A newspaper account of the 1921 Oxford meeting said Professor F. C. Whitcomb told council "he had heard that liquor was being hauled through town" and "sometimes the trucks stopped here and distributed the liquor."
DEL members claimed that at least a dozen people were selling liquor in Oxford. They urged council to employ more deputy marshals.
"If conditions are as bad as they have been represented," answered Mayor James S. Hughes, "where are the evidences of crime and disorder that usually follow in the wake of intemperance? Entries in the criminal docket are 90 percent less than they were before national Prohibition."
Council members urged the DEL to provide the names of two or three members who would work as deputy marshals without pay.
Six days after the meeting, an Oxford councilman saw a suspicious car in the village and called Marshal John Sheard. The marshal found 110 quarts of whisk y in the car and arrested the driver, a 35-year-old Connersville man. The violator, who said he bought the booze in Hamilton, was fined $500 and costs in mayor's court.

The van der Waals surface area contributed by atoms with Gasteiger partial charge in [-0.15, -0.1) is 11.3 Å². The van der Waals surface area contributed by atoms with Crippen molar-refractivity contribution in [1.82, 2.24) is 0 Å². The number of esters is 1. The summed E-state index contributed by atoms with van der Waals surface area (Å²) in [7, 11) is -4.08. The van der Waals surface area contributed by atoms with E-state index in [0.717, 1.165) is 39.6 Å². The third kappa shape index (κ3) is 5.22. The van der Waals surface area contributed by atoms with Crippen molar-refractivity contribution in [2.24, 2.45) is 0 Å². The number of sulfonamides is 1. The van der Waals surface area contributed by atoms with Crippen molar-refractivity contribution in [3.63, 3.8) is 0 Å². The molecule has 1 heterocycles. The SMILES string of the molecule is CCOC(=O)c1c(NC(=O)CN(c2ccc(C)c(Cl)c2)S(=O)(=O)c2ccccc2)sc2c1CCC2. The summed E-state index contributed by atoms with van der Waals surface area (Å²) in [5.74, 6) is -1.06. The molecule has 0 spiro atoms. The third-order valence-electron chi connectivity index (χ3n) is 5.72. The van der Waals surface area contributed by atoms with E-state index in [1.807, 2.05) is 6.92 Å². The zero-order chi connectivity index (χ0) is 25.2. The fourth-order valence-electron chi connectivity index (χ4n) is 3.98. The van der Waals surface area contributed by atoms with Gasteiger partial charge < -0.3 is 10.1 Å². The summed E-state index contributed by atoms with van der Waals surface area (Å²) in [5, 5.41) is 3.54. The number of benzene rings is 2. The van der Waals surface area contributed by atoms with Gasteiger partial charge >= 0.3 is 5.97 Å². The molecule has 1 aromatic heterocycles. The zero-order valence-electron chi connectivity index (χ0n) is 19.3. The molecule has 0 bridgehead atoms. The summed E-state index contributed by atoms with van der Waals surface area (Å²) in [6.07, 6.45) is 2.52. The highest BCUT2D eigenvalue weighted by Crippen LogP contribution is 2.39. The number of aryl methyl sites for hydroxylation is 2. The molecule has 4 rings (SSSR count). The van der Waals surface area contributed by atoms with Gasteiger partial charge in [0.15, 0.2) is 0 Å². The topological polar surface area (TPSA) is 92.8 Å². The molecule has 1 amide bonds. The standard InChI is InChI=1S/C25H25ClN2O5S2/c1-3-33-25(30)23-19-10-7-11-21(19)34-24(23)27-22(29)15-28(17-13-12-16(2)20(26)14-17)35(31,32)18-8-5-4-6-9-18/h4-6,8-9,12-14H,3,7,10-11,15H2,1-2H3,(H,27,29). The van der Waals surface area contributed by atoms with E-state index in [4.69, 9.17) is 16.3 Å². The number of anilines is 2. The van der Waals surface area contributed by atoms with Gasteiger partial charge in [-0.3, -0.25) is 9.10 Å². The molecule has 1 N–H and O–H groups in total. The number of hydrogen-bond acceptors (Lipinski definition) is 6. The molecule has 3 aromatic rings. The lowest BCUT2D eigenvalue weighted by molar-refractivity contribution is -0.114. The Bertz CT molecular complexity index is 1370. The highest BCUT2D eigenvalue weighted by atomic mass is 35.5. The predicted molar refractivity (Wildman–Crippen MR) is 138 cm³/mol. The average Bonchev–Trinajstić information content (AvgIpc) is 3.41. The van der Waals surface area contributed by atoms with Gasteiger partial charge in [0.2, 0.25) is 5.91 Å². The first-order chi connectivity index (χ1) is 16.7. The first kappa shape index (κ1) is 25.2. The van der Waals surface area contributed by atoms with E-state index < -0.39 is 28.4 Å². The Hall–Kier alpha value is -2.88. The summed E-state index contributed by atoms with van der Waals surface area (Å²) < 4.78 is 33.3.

Later in the year, Mayor Hughes gloated as he called some statistics to the attention of DEL members. He noted liquor fines collected in Hamilton, a city of more than 40,000, totaled $550 for the first eight months of 1921. In Oxford, with 3,000 inhabitants, fines totaled $700.
In September, President R. M. Hughes of Miami University opened a session of the Ohio Dry Enforcement League convention in Oxford by telling the audience that Prohibition had improved the conduct of Miami students. (Miami enrollment in 1921-1922 was about 215.)
Before Prohibition, Dr. Hughes said, there were many times when students had to be hauled to fraternity houses in horse-drawn drays dead drunk.
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Journal-News, Wednesday, Dec. 17, 1997
Feds tried to dry-up Hamilton 'Oasis' as 20 Prohibition agents invaded in 1921
By Jim Blount
Twenty federal prohibition agents swept into Hamilton in mid-afternoon Saturday, Jan. 29, 1921. Within a few hours they raided seven places and placed charges against 11 men.